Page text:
In a special called meeting on Monday, the City of Dawsonville approved a $2.66 million 2014-15 budget, which included last minute line item changes made for salary increases.
"This is not a merit based increase, but a salary adjustment based on the (county) pay study both of what the county is paying now and the county's recommendations," City Attorney Dana Miles told council members. " . . . Which as I understand it, almost across the board, the county was underpaying its employees, and most of our employees are at or under what the county is paying."
However, on Tuesday, County Commission Chair Mike Berg said the city hasn't seen the pay study.
"I shared with James (Mayor Grogan), verbally, the minimum and maximum for three jobs," Berg said. "I do not believe that everybody is underpaid. This was an exhaustive study. You can't match that study up with anybody else's title. You have to see if they have the same supervisor and the same work process.
"What I gave Mr. Grogan was a range of what we were looking at and the study has not been completed."
He expects the pay study results will be given to the county's constitutional officers within one to two weeks.
"We are forging ahead with what we are doing," Berg said.
During Monday's special called meeting, city council members Angie Smith and Chris Gaines expressed concern about passing the city's revised budget with the line item adjustments.
"We only found out about this a few days ago," Gaines said, indicating he needed more time. "Two weeks would be adequate for me."
"I understand Chris' point," she said. "This has just come up in the last few days as far as specific numbers."
Smith also pointed out that despite the line item adjustments, the budget remains neutral -- meaning there is no increase in expenditures.
However, there is a difference of $31,700 in the city's revenue between the proposed budget and the one council members approved.
City Clerk Bonnie Warne addressed the difference Tuesday via email.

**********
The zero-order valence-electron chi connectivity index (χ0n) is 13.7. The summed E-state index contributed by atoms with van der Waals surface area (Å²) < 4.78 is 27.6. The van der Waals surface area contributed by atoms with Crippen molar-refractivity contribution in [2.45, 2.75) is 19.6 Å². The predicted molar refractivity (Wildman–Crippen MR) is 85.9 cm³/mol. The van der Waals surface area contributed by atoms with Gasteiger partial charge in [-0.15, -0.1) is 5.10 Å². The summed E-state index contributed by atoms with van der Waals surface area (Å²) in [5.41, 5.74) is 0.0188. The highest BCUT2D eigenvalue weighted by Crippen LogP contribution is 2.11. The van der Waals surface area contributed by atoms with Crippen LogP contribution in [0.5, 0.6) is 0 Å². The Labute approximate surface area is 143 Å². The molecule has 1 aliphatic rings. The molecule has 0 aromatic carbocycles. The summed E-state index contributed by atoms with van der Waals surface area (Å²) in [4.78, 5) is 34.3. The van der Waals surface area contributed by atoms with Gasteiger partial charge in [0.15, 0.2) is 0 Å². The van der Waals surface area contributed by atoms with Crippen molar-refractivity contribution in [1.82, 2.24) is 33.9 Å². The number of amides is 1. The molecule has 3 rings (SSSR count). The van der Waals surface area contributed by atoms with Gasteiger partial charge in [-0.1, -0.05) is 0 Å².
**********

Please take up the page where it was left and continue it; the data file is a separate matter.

"We have reevaluated the proposed revenue based on the income received and revenue anticipated to increase our General Fund to $1,298,815, which is the $31,700," she said. "The first calculation on the revenue was done in the beginning of April."
She specifically highlighted an increase in motor vehicle tax revenue, which was new in 2013-14, and the city had estimated its increase. Additional increase in revenue in LOST (local option sales tax), building and grading permit revenue due to the assisted living facility, and an "intangibles tax" were listed by Warne as reasons for the revenue increase.
Attorney Miles recommended the council approve the budget.
"I recommend you pass the budget today," he said. "It will be passed as presented. . . . The salary recommendation that the county shared with us would go into effect in July. You can make changes in August, or every month if you want to. . . . We should be ahead of the curve instead of behind it."
No one spoke for or against the budget during the public hearing portion of the meeting.
Council member Mike Sosebee made a motion the budget be passed. Jason Power seconded the motion, which was then approved unanimously.
Line item changes to the city's budget are:
Under expenditures in the general fund, three line items increased salaries by $10,480, $9,543, and $6,400, respectively, for a total increase of $26,423.
Under expenditures in the city's enterprise fund, one line item for salaries increased by $3,054.
Total increase for salaries in the approved 2014-2015 budget are $29,477.
Check the Dawson News & Advertiser next week for details on which line items decreased to help cover the new salaries.
The council will address pay increases for employees at its July 7 regularly scheduled meeting.
In other action items, the city:
Approved giving the Dawson County Chamber of Commerce $12,000 -- $1,000 per month for 12 months.
Approved amending its sign ordinances to clarify definitions, provisions and performance standards. Specifically, potential conflicts in section 105-3; clearing up definitions in 105-7, and clearing up who does what, according to City Attorney Dana Miles. "Now, the mayor or the mayor's designee will make decisions," Miles said.